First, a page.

||GANG OF FOUR
Entertainment - Remastered
||"Not Great Men"
||"Outside the Trains Don't Run on Time"
Remember in the '90s when it seemed like every new band, from
Olivia Tremor Control to the High Llamas, were either mentioning
the influence of, or getting compared to, the Beach Boys? Fast-forward
a couple of years, and everyone from Franz Ferdinand to Bloc Party
to the Rapture have been linked to a group from another era yet
again, this time it's Gang of Four. And like the Beach Boys, whose
Pet Sounds was the album du jour for so many '90s artists,
you do have to wonder what direction popular modern music would
have taken during the first half of the 2000s had it not been
for the existence of the watershed LP, Entertainment. It's
not that Gang of Four's influence wasn't felt during the latter
part of the '80s, and carried through the next decade, you could
hear it in the sounds of bands like Big Black, Fugazi and Unwound--groups
who all openly acknowledged their love for the Leeds post-punkers.
And that's not even mentioning the Red Hot Chili Peppers.
Gang of Four's 1979 debut full-length, Entertainment,
is an album that still stands on its own as one of the most brilliantly
subversive (anti-pop) pop records to come out of the latter part
of the 20th century. Andy Gill's razor sharp-guitar work, Jon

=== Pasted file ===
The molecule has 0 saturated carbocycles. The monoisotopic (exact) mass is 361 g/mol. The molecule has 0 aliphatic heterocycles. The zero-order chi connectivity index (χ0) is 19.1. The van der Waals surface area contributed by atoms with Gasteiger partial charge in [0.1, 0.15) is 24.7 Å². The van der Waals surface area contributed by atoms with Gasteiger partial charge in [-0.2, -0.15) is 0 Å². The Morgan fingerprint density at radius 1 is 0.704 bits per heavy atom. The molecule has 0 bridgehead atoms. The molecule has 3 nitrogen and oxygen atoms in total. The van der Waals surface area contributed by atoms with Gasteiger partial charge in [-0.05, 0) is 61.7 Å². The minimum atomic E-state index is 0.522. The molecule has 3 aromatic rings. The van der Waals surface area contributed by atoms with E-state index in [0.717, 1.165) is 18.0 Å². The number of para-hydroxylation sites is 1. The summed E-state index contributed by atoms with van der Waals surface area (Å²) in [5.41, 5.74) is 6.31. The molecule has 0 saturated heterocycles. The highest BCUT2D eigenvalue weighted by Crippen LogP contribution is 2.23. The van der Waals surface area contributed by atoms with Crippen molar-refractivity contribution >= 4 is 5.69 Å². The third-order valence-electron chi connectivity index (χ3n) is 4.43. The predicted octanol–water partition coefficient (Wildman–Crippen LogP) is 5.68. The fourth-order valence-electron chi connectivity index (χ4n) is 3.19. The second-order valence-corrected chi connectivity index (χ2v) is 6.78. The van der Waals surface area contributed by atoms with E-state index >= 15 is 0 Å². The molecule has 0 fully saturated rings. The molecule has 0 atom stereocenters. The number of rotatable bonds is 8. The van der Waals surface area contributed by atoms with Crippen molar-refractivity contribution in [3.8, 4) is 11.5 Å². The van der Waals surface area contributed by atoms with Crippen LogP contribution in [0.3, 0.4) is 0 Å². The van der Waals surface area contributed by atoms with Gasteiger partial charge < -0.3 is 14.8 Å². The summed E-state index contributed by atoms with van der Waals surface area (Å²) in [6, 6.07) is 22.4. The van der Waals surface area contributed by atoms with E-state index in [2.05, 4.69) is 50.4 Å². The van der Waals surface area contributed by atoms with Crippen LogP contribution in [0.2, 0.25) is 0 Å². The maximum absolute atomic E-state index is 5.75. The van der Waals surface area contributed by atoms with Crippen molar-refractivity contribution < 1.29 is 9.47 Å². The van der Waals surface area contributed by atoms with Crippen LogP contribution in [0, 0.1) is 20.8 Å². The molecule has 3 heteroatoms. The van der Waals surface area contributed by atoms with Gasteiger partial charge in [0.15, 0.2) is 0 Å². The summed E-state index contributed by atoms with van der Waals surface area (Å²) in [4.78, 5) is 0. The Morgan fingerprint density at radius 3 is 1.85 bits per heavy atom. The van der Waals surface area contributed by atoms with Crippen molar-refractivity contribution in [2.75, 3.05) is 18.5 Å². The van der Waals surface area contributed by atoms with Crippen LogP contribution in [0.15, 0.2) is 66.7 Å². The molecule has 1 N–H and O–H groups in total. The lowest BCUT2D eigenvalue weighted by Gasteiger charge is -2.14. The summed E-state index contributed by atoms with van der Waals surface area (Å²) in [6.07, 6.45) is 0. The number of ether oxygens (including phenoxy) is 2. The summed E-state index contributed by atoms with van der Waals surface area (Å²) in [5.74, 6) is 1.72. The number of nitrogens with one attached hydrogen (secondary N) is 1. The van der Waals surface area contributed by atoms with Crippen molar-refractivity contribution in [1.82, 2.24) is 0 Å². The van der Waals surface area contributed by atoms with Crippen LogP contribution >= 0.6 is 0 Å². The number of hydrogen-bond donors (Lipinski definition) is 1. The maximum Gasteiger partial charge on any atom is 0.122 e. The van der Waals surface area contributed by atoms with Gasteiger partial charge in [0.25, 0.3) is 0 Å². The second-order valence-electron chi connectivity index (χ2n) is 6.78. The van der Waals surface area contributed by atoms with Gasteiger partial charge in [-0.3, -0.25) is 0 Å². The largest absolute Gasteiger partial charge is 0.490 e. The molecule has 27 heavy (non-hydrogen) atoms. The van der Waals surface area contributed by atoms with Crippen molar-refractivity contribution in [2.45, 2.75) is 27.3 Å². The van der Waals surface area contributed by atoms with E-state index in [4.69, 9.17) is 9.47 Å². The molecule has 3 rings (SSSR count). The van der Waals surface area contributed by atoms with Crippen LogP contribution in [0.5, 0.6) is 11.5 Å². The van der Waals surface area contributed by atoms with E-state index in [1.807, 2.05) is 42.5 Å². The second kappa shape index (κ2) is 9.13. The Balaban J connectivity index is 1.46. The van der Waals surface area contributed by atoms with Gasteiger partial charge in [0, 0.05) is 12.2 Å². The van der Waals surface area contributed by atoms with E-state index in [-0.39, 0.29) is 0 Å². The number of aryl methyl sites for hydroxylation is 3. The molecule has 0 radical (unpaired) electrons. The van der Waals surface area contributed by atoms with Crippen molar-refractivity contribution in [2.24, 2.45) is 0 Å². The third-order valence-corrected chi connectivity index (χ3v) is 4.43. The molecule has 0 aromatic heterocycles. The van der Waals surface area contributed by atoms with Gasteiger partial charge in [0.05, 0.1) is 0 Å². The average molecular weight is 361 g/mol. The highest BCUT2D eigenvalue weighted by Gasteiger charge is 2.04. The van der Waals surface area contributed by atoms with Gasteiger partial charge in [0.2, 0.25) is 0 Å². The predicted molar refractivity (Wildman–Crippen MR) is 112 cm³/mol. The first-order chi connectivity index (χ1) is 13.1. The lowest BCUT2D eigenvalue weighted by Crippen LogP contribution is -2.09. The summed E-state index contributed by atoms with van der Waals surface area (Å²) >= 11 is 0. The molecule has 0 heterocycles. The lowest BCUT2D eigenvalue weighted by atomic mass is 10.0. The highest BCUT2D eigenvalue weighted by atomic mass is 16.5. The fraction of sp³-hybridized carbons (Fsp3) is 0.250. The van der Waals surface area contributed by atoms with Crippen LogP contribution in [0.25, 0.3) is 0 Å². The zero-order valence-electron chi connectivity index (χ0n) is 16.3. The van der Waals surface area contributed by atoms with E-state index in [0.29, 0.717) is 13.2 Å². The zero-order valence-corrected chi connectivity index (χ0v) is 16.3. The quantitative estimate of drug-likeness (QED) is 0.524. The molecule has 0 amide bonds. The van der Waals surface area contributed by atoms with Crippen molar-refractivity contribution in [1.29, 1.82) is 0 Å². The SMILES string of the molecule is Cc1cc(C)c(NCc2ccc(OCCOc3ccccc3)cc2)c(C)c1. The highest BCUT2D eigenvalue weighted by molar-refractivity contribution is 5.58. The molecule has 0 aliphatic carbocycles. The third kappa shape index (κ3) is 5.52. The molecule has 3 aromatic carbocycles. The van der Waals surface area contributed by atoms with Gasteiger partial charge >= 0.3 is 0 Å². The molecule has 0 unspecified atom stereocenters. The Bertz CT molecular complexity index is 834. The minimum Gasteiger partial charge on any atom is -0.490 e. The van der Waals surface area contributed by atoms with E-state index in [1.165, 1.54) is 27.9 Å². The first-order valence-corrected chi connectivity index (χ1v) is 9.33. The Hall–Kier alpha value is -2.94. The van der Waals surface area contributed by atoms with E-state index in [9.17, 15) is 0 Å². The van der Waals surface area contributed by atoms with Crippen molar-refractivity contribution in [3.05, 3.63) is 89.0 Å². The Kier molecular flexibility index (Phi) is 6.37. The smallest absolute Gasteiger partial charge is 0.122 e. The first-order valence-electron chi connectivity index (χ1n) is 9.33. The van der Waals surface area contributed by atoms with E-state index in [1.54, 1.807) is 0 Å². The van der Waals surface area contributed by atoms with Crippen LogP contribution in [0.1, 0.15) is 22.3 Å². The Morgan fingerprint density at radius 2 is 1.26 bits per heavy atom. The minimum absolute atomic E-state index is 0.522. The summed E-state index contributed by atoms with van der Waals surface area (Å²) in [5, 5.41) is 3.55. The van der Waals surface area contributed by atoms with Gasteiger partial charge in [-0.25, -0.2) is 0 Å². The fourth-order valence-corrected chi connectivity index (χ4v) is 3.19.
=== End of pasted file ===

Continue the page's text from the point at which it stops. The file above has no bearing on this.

King's dry, spoken/shouted commentary on capitalism, gender politics
and media, and bassist David Allen and drummer Hugo Burnham's
propulsive and often funky rhythm base collectively seemed to
spit in rock music's eyeball, all the while still being catchy,
hummable and most of all, exhilarating.
Available only as an import for almost a decade, we finally have
a domestic version again. Rhino's edition is newly remastered
(and noticeably crisper), featuring the 12 original tracks plus
eight bonus cuts, including 1980's four-song Yellow EP,
which contains two of my favorite Gang of Four tunes, "Outside
the Trains Don't Run on Time" and "Armalite Rifle."
There's a live recording of "Blood Free" (a rare track
that was never properly put to tape in the studio), as well as
a cover of "Sweet Jane." For me, Entertainment
is ground zero, an album that, while barely a teenager, saved
me from the songs being played on 98 ROCK FM and made me search
left of the dial and beyond. The music I listen to and buy hasn't
been the same ever since. [GH]